Morocco MFIs Confront Crisis and Strive for a Brighter 2010

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Jan 2010
Washington, United States , January, 07 2010 - According to Xavier Reille “Few countries boasted as strong and as vibrant a microfinance sector than Morocco, where microfinance institutions (MFIs) saw the size of their combined loan portfolio multiply 11 times between 2004 and 2007.” But the last two years have shown that this growth came at the cost of asset quality, which – combined with clients borrowing from multiple MFIs – have spurred write-offs and falling returns.

As the U.S. credit squeeze snowballed into a global financial crisis two years ago, the worldwide microfinance sector appeared to be well-positioned to ride through the turmoil given years of remarkably strong growth and support from a growing range of investors.

According to Xavier Reille “Few countries boasted as strong and as vibrant a microfinance sector than Morocco, where microfinance institutions (MFIs) saw the size of their combined loan portfolio multiply 11 times between 2004 and 2007.” But the last two years have shown that this growth came at the cost of asset quality, which – combined with clients borrowing from multiple MFIs – have spurred write-offs and falling returns.

According to new research by CGAP, MFIs in Morocco have embarked on a path to recovery, aided by timely government support and continued backing from commercial banks that have maintained their credit allocations to the sector.

To hasten recovery, Moroccan MFIs are tightening their credit processes, strengthening management, and placing a greater emphasis on loan recovery, including the use of legal action to pursue delinquent borrowers.

They are also sharing timely credit information to curb the practice of multiple MFIs lending to the same client, prompting a decrease in the share of clients with multiple loans to 29% in September 2009, down from 39% in October 2008.

At the same time, Moroccan MFIs have eased their growth rates, and reduced their balance sheet size. Total assets declined by 1.2% in 2008 and by 7.0% during the first half of 2009.

These actions reflect the severity of the crisis that confronted the Moroccan microfinance sector, which comprises 12 licensed MFIs that were serving close to 1 million clients at the end of last year. The industry is highly concentrated, with four MFIs serving 90% of the client base: Zakoura, Al-Amana, Fondation des Banques Populaires, and Fondep.

MFI Crisis in Morocco

As the crisis unfolded in 2007, Morocco’s MFIs still boasted strong financial indicators, with portfolio-at-risk of more than 30 days of 1.9%, still below the global average of 2.7%. With such strong growth in the preceding years, raters, funders, and MFI managers failed to see the scope of the crisis that was emerging.

During 2008, non-performing loans began to mount, affecting all MFIs. The portfolio-at-risk measure reached 5% at the end of 2008, doubling to 10% by June 2009. In May 2009, one of the four paramount MFIs, Zakoura, recorded a portfolio-at-risk of more than 30% and it decided to merge with Fondation des Banques Populaires.

According to Xavier Reille, author of the paper, ”MFI managers have realized the costs of unsustainable growth, namely lenient credit policies, obsolete management information systems, sub-standard governance, and lack of internal controls.”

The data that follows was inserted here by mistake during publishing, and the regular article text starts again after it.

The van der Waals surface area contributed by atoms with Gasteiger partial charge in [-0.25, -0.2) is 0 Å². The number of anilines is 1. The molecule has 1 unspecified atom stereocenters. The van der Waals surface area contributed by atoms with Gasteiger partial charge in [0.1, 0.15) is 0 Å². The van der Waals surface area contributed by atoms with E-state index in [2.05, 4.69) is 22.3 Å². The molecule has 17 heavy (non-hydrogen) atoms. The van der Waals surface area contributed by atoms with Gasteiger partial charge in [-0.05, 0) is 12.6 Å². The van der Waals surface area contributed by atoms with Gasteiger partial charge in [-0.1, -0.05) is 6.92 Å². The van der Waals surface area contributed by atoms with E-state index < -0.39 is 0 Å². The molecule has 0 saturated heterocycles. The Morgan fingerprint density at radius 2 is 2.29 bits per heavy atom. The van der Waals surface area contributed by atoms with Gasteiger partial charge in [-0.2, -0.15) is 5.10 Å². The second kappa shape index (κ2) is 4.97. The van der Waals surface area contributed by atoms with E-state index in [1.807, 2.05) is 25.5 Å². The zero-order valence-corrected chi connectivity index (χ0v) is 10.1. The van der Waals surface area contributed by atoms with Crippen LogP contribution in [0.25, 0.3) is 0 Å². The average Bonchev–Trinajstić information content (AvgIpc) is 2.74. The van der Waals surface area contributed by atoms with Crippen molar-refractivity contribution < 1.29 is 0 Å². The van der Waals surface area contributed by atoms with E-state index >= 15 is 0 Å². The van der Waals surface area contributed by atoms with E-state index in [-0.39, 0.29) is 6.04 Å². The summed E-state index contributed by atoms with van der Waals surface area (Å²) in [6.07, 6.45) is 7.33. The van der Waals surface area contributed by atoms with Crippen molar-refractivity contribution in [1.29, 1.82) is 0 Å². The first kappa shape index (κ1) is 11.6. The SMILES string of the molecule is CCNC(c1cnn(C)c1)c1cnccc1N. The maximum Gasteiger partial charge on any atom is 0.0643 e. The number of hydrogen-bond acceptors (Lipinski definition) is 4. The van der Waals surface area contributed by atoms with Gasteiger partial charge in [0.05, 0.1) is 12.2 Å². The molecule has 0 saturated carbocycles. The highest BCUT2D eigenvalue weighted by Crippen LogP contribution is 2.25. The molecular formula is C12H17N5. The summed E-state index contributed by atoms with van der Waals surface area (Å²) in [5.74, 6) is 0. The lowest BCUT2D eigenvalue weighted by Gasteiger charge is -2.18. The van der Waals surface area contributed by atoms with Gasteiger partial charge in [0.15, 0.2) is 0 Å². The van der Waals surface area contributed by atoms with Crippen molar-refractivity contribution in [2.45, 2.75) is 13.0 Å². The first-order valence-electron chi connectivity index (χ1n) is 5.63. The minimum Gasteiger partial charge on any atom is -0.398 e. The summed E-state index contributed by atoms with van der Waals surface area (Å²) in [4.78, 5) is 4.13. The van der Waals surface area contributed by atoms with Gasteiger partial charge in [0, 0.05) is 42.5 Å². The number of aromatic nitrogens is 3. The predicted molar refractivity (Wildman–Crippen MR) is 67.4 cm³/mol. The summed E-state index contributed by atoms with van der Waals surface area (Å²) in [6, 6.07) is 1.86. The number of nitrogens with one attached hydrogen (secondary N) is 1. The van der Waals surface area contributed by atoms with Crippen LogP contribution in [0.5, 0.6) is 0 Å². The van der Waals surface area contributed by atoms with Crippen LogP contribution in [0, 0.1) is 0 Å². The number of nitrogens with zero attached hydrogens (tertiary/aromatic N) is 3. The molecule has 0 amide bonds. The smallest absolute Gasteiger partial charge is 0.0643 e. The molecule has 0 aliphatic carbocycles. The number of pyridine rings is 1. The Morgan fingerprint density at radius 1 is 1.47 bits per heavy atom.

Some MFIs also had diversified their loan products and offered larger loans without proper underwriting policies. The CGAP study contends that these factors – and not the onset of the global financial crisis – triggered the shock in the Moroccan microfinance sector.

Government Intervention

The change in practices now underway within the Moroccan microfinance sector aims to produce a recovery in 2010, although the government also should be credited for helping create the conditions for a rebound.

The government orchestrated Fondation des Banques Populaires’ takeover of the ailing Zoukara, buttressing confidence in the sector and preventing further contagion effects on loan delinquency.

The government has developed a plan in close collaboration with the Moroccan central bank and the Federation of MFIs (FNAM) to promote consolidation in the sector. The government’s program centers around four priorities:

  • Strengthen MFIs by promoting better governance and greater transparency, aided by a US$46 million loan from the U.S. government’s Millennium Challenge Account.
  • Control multiple lending and prevent over-indebtedness, in particular by bringing MFIs into a new credit bureau established by the central bank.
  • Secure the liquidity of the microfinance sector beyond 2009 by encouraging closer linkages between commercial banks and the MFIs.
  • Improve the regulatory framework, with the Ministry of Finance undertaking a survey to assess the strengths and weaknesses of the sector and provide recommendations to improve regulations. Results from the survey are expected in the second quarter of 2010 for subsequent discussion with the FNAM, the federation of MFIs and the industry in the second half.

According to Xavier Reille, “MFIs in Morocco are still treading dangerous waters and more MFIs are likely to fall in the coming months but these comprehensive measures should pay off and a recovery is expected in 2010. A stronger and more mature microfinance sector is likely to emerge out of this crisis."



Source : CGAP
 

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